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Primeval hydrogen gas

Ripples in Cosmic Web Measured Using Rare Double Quasars

The most barren regions of the Universe are the far-flung corners of intergalactic space. In these vast expanses between the galaxies there are only a few atoms per cubic meter - a diffuse haze of hydrogen gas left over from the Big Bang. Viewed on the largest scales, this diffuse material nevertheless accounts for the majority of atoms in the Universe, and fills the cosmic web, its tangled strands spanning billions of light years.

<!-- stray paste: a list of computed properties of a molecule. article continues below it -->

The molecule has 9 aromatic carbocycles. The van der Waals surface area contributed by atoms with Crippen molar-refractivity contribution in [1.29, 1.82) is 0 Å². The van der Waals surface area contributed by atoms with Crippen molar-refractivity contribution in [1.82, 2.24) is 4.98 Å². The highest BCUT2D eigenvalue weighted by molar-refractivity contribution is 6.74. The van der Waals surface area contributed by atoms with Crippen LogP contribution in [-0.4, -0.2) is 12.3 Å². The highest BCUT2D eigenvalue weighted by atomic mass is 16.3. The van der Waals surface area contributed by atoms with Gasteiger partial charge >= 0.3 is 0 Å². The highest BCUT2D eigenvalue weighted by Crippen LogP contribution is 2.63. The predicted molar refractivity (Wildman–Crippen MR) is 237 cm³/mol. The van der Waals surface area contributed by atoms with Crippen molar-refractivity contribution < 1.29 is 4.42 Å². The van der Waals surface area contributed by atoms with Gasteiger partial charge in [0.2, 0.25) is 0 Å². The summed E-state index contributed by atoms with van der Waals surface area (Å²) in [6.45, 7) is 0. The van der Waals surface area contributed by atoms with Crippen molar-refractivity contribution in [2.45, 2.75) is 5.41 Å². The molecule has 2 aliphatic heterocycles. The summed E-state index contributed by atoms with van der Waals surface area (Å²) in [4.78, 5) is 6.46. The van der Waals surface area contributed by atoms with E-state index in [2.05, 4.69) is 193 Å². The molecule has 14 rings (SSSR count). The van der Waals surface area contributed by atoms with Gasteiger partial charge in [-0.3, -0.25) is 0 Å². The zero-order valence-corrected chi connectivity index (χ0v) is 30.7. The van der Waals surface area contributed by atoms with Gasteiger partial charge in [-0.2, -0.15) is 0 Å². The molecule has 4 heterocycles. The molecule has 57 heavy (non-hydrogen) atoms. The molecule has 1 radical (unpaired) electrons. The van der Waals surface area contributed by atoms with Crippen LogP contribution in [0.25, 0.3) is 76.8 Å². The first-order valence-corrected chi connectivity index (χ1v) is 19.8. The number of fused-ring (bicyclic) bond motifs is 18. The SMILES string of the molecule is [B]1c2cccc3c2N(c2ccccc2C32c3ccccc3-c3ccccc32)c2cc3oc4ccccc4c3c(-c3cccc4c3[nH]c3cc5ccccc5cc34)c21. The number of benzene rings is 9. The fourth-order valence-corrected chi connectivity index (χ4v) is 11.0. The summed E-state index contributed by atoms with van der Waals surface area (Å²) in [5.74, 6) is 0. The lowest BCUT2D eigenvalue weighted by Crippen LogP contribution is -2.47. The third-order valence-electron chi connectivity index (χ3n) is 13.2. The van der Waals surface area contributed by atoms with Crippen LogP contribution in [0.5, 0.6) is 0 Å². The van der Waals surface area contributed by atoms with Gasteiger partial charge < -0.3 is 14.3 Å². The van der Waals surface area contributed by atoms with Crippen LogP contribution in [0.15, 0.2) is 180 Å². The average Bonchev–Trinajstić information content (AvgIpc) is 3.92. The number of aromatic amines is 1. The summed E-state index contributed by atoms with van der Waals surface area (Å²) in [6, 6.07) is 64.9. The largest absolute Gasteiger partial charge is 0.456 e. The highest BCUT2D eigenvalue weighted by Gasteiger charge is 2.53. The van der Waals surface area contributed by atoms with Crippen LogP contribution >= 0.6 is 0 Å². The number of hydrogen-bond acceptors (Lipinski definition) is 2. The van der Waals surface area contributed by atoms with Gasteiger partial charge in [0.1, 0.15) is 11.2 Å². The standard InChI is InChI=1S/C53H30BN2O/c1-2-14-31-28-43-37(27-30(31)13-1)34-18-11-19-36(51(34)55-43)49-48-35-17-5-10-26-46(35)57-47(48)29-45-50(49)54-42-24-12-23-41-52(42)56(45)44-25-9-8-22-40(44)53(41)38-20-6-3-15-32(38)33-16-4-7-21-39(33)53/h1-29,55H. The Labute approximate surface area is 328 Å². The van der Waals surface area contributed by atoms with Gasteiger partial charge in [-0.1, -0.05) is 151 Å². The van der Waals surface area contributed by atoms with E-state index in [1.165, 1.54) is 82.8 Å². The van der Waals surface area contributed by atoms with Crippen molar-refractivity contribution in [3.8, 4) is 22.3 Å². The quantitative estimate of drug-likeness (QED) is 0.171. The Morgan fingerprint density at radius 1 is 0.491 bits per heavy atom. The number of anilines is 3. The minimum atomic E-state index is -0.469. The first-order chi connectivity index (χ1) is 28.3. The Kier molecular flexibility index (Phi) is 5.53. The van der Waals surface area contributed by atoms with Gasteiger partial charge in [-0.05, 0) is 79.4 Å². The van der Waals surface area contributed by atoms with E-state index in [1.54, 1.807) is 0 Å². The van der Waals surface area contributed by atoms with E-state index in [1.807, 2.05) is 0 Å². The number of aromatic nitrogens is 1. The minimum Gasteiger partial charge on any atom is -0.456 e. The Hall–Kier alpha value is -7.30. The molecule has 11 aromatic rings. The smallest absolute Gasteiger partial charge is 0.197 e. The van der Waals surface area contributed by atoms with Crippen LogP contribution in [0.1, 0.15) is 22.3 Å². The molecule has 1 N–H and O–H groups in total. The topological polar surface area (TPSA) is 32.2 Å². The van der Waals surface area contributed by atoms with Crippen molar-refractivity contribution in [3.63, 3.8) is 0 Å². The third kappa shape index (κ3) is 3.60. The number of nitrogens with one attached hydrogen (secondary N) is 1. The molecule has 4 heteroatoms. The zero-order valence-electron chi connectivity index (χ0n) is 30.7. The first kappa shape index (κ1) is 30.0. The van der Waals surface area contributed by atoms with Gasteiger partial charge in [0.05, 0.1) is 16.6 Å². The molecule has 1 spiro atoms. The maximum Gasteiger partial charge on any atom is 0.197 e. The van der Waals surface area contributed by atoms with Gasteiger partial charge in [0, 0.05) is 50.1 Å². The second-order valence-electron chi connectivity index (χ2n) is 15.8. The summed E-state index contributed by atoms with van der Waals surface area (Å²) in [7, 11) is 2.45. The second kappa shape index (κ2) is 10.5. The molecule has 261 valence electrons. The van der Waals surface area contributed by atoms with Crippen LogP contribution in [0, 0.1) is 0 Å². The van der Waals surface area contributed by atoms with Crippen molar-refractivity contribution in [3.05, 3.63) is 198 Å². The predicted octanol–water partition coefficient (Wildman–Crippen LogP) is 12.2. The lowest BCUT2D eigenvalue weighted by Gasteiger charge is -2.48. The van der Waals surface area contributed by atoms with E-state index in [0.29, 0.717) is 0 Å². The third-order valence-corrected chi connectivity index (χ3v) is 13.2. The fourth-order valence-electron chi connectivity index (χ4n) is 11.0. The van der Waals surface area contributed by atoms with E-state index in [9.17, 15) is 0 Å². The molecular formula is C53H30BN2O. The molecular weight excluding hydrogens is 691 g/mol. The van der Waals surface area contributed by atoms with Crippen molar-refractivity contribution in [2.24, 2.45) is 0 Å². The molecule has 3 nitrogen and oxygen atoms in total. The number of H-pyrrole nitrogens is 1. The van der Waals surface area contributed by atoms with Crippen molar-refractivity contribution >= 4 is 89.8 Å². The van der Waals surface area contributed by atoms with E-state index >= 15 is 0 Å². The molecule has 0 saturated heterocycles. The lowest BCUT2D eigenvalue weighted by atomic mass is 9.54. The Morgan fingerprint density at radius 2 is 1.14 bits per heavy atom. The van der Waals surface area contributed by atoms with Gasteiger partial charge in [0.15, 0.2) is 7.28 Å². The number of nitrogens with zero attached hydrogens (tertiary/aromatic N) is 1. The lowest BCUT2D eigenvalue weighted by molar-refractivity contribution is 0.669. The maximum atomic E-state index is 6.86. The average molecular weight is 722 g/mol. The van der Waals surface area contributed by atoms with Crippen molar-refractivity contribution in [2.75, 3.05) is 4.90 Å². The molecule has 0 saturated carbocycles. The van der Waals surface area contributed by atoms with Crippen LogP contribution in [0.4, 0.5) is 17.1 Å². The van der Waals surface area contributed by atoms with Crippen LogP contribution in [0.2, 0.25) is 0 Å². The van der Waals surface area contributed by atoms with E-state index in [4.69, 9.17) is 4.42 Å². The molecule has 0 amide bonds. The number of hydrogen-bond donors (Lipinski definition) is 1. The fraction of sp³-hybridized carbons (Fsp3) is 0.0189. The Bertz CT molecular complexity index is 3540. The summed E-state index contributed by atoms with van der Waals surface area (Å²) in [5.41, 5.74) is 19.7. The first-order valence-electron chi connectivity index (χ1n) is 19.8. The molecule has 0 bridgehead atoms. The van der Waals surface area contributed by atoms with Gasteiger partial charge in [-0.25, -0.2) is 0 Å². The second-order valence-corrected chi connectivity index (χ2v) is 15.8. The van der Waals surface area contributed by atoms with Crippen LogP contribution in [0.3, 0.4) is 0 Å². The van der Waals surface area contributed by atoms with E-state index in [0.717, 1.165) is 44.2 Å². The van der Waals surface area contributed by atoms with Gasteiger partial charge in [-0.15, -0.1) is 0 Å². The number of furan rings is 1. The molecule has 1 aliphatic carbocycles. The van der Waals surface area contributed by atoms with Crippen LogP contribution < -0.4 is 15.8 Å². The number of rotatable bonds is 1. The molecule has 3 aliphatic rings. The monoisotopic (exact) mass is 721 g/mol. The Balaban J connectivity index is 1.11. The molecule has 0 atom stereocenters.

Now a team of astronomers including Alberto Rorai and Girish Kulkarni, post-doctoral researchers at the Kavli Institute for Cosmology, University of Cambridge, have made the first measurements of small scale ripples in this primeval hydrogen gas. Although the regions of cosmic web they studied lie nearly 11 billion light years away, they were able to measure variations in its structure on scales a hundred thousand times smaller, comparable to the size of a single galaxy.

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